Set on an esplanade in Wujiang District in Suzhou, the centre is divided into two distinct wings that contain a mix of performance halls, educational spaces and galleries.
The wings are unified by a curved, 500-metre-long metal structure, which swoops up and around them in a figure of eight and distinguishes the building from afar.
Pritzker Architecture Prize-winning de Portzamparc divided the Suzhou Bay Cultural Center into two wings in response to its site, which is positioned at the point where an avenue through the district meets the waterfront.
“It was clear that the meeting of this pedestrian axis and the great lake would be an exceptional place, and it was on this site, on either side of the axis, that the cultural centre was to be implanted,” said de Portzamparc.
Where the metallic ribbon bridges over the pathway, it frames views of the lake and city from the avenue. At this point, de Portzamparc has also incorporated a 40-metre-high viewpoint for visitors.
“The cultural centre creates a new landscape by connecting water, sky and city in a play of iridescent reflections given by this metallic ribbon that spreads over 500 metres,” the architect added.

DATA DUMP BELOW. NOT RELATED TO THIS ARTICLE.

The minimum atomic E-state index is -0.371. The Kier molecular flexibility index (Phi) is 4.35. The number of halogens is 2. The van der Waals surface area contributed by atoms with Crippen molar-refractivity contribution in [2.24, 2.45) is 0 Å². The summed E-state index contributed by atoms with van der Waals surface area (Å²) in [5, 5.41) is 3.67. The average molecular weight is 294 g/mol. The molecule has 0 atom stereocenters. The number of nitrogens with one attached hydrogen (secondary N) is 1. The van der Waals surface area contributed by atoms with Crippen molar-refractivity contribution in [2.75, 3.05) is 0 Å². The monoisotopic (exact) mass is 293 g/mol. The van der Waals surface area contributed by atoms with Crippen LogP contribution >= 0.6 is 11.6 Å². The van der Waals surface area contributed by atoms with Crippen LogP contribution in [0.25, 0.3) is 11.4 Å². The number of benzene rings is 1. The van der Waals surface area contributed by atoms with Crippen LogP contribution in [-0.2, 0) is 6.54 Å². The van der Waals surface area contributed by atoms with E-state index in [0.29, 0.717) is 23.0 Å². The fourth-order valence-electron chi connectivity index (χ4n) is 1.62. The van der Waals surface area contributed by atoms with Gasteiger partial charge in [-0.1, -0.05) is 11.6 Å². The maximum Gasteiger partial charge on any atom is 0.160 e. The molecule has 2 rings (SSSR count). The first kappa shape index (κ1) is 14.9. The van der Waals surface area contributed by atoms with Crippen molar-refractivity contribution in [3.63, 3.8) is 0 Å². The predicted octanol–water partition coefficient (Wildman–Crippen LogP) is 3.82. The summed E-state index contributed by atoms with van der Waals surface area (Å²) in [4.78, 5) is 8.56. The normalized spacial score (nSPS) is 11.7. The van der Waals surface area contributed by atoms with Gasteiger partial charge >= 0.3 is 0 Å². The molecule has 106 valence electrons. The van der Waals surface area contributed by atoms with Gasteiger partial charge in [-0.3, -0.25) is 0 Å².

Inside, the north wing of the Suzhou Bay Cultural Center contains a large lobby, which leads into a 1,600-seat opera theatre.
This wing also includes a modular 600-seat hall for performances, a music conservatoire and cinema.
The southern wing contains two museums, one of which is dedicated to historic exhibits and the other to the city. Here there are also educational spaces, a youth centre and a conference centre for public events.
Suzhou Bay Cultural Center is complete with a range of cafes, restaurants and retail spaces. Many of the retail spaces are positioned at ground level where the avenue passes between the two wings, intended to draw in passersby.
The completion of the Suzhou Bay Cultural Center is the latest in a string of large-scale, cultural buildings built across China in recent years.
This includes the Exploratorium museum by Bernard Tschumi Architects, which is distinguished by giant chimney-shaped exhibition spaces, and Shenzhen’s Longgang Cultural Centre by Mecanoo, which occupies a row of four angular red buildings.
Photography is by Shao Feng.
Architect: Christian de Portzamparc
Local institute: Arts Group
Acoustics: Xu Acoustique
Structure and facade: Arup China
Lighting conception: Artill
Landscaping consultant: Régis Guignard
Construction site supervision: And Studio
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